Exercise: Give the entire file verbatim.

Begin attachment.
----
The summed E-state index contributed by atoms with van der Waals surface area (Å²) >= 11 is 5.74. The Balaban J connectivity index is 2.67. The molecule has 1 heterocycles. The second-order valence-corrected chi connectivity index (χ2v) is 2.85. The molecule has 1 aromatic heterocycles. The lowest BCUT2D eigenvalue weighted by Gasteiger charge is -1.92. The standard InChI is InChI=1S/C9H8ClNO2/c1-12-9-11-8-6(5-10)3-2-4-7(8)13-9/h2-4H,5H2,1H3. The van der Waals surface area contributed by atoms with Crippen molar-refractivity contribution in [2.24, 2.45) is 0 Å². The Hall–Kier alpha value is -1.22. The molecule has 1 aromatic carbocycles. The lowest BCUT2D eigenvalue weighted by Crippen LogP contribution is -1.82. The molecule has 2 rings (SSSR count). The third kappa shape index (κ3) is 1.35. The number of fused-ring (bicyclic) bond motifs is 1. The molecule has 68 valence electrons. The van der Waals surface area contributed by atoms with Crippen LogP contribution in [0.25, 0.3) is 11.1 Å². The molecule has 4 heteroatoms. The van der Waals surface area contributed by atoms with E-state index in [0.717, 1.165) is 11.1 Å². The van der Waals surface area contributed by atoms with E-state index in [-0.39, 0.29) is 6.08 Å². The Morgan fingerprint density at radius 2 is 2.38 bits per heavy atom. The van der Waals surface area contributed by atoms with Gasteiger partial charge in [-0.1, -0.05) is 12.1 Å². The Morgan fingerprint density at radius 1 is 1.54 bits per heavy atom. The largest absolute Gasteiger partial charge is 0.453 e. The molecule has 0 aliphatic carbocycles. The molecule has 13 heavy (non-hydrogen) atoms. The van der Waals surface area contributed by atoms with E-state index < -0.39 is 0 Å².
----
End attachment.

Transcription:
The summed E-state index contributed by atoms with van der Waals surface area (Å²) >= 11 is 5.74. The Balaban J connectivity index is 2.67. The molecule has 1 heterocycles. The second-order valence-corrected chi connectivity index (χ2v) is 2.85. The molecule has 1 aromatic heterocycles. The lowest BCUT2D eigenvalue weighted by Gasteiger charge is -1.92. The standard InChI is InChI=1S/C9H8ClNO2/c1-12-9-11-8-6(5-10)3-2-4-7(8)13-9/h2-4H,5H2,1H3. The van der Waals surface area contributed by atoms with Crippen molar-refractivity contribution in [2.24, 2.45) is 0 Å². The Hall–Kier alpha value is -1.22. The molecule has 1 aromatic carbocycles. The lowest BCUT2D eigenvalue weighted by Crippen LogP contribution is -1.82. The molecule has 2 rings (SSSR count). The third kappa shape index (κ3) is 1.35. The number of fused-ring (bicyclic) bond motifs is 1. The molecule has 68 valence electrons. The van der Waals surface area contributed by atoms with Crippen LogP contribution in [0.25, 0.3) is 11.1 Å². The molecule has 4 heteroatoms. The van der Waals surface area contributed by atoms with E-state index in [0.717, 1.165) is 11.1 Å². The van der Waals surface area contributed by atoms with E-state index in [-0.39, 0.29) is 6.08 Å². The Morgan fingerprint density at radius 2 is 2.38 bits per heavy atom. The van der Waals surface area contributed by atoms with Gasteiger partial charge in [-0.1, -0.05) is 12.1 Å². The Morgan fingerprint density at radius 1 is 1.54 bits per heavy atom. The largest absolute Gasteiger partial charge is 0.453 e. The molecule has 0 aliphatic carbocycles. The molecule has 13 heavy (non-hydrogen) atoms. The van der Waals surface area contributed by atoms with E-state index < -0.39 is 0 Å².